Pick of the Day: 1991 BMW M5, the forgotten performance model

The E34 is the unheralded ‘middle child’ of the M group, but it has much to recommend it

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The E34 M5 is the final hand-built BMW M model

Something I’m always looking for are cars that are a bit “under the radar” and can still be bought for bargain prices. In the current market, such cars are getting more difficult to find, especially in German marques.

But the Pick of the Day, a 1991 BMW M5 4-door sedan, can be put in that category.  The E34 series M5 is often called the forgotten M5 as people tend to gravitate toward the earlier E28 or the later E39 versions, which command strong prices.

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Think of the E34 as the middle child of the BMW M car family. This is a strange situation as the E34 M5 is a special car in its own right, and arguably more significant than either the E28 or E39 models.

First, a little-known fact is that the E34 M5 was the last truly hand-built BMW M car; all of the E34 M5 cars were hand-assembled at BMW. None of the E39 cars were.

Second, the E34 M5 was the last BMW that used the automaker’s classic design language of round headlamps, a squared-off front end, and the classic BMW Teutonic interior design functionality.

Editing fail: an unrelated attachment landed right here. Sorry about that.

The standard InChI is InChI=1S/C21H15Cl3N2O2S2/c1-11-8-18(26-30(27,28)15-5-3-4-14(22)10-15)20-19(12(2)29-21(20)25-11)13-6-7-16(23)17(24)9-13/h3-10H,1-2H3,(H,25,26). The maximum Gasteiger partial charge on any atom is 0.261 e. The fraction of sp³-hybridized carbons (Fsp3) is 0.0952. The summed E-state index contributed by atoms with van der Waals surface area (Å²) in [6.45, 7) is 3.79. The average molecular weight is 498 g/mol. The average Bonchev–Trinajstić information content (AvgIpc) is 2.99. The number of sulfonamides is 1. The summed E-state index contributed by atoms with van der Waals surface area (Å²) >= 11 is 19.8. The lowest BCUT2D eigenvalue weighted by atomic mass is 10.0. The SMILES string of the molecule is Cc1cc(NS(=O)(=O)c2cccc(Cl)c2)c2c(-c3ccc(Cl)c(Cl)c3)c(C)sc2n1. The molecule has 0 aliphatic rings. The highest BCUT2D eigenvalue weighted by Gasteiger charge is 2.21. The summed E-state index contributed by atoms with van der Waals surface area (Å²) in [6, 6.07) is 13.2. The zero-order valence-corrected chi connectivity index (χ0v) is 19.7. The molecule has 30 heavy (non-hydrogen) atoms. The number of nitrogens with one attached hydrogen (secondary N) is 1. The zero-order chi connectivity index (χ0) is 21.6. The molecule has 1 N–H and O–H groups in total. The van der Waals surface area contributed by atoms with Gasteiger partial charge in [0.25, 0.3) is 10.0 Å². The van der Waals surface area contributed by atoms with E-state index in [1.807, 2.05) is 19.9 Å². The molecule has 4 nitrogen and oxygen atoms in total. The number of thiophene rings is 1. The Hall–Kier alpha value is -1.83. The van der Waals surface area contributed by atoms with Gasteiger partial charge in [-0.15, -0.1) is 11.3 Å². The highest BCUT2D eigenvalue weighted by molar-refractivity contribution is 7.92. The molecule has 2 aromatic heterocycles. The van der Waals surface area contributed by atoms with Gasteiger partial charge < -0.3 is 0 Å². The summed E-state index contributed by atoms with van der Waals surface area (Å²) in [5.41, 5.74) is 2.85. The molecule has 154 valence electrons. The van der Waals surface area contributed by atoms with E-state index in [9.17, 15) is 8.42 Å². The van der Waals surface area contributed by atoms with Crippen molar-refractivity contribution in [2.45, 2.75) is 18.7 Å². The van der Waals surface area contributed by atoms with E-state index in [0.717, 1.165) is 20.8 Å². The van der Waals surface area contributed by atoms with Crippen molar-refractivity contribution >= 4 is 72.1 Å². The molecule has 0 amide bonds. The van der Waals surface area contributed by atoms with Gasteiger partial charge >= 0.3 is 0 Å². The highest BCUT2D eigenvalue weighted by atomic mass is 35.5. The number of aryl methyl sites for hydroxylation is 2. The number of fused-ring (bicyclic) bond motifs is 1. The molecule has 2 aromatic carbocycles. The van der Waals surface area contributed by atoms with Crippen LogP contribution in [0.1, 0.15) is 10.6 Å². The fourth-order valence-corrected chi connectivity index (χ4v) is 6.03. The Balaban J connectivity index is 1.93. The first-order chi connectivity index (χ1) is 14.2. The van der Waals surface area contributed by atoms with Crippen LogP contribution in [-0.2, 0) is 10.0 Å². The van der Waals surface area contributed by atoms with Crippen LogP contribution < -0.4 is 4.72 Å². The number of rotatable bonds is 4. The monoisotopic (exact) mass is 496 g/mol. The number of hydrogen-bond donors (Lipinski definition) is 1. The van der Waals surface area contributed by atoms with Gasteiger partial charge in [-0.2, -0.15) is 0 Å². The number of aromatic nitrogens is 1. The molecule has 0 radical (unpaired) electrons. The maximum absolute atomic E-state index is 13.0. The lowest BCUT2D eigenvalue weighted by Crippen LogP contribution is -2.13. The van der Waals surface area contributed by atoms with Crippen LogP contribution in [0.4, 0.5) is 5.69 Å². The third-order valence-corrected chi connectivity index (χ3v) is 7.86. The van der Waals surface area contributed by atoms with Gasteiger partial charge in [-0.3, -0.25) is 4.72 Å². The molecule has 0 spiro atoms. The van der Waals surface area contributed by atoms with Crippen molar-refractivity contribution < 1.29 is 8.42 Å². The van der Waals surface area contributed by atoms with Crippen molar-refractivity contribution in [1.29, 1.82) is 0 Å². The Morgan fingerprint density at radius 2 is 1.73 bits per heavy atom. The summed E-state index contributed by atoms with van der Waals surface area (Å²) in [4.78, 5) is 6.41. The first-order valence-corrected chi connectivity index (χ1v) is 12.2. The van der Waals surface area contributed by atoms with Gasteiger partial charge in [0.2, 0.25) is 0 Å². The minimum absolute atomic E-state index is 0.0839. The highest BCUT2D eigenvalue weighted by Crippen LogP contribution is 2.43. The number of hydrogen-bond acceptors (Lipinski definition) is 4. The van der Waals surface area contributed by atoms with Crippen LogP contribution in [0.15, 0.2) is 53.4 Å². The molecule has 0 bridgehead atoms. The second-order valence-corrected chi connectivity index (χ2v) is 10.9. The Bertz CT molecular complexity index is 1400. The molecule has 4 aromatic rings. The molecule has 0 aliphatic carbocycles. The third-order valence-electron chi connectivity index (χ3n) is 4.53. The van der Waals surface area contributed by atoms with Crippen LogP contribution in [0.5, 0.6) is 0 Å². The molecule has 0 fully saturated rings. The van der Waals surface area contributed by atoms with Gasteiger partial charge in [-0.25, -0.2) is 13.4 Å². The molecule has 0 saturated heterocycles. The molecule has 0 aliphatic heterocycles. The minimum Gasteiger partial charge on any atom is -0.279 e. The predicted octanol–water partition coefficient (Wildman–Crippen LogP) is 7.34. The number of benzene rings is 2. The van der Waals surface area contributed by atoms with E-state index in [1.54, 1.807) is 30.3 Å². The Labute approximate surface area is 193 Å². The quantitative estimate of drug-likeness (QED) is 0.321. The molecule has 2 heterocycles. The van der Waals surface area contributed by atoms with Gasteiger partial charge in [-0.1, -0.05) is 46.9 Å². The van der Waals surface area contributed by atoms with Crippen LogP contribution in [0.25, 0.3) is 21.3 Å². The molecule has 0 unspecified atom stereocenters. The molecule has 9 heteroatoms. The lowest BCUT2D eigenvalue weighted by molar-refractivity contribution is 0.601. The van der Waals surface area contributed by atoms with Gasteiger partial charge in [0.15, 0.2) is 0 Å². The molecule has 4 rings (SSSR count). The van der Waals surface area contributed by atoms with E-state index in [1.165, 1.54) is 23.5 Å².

Finally, this series of M5 is the last BMW M model to use a race-derived engine, and what an engine.  The 311-horsepower inline-6 makes the M5 capable of a 6.4-second 0-60 time, a sub-15-second quarter mile and an electronically limited top speed of 155 mph.

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This 1991 M5 advertised on ClassicCars.com by a dealer in Austin, Texas, looks to be a very clean example finished in Alpine White paint with a black leather interior, The BMW has a little under 137,000 miles from new, according to the dealer.

The Carfax shows no accidents, although the hood and drivers side mirror have been repainted, the dealer says, likely due to stone chips on the hood and some tragic encounter involving the mirror. The original black leather shows wear but there are no tears visible in the photos with the ad.

One thing I noticed about this car is that it is running on incorrect-type BMW wheels, although the original factory alloys are still with the car, according to the ad. The sedan has a Pioneer audio unit installed but the original radio goes with the car, the dealer notes.  

The asking price for this serious future classic is a fair $19,995, which looks like something to buy now.

To view this listing on ClassicCars.com, see Pick of the Day.

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Andy Reid's first car, purchased at age 15, was a 1968 Fiat 124 coupe. His second, obtained by spending his college savings fund, was a 1966 Ferrari 330 GT 2+2. Since then, he has owned more than 150 cars—none of them normal or reasonable—as well as numerous classic motorcycles and scooters. A veteran of film, television, advertising and helping to launch a few Internet-based companies, Reid was a columnist for Classic Motorsports magazine for 12 years and has written for several other publications. He is considered an expert in European sports and luxury cars and is a respected concours judge. He lives in Canton, Connecticut.

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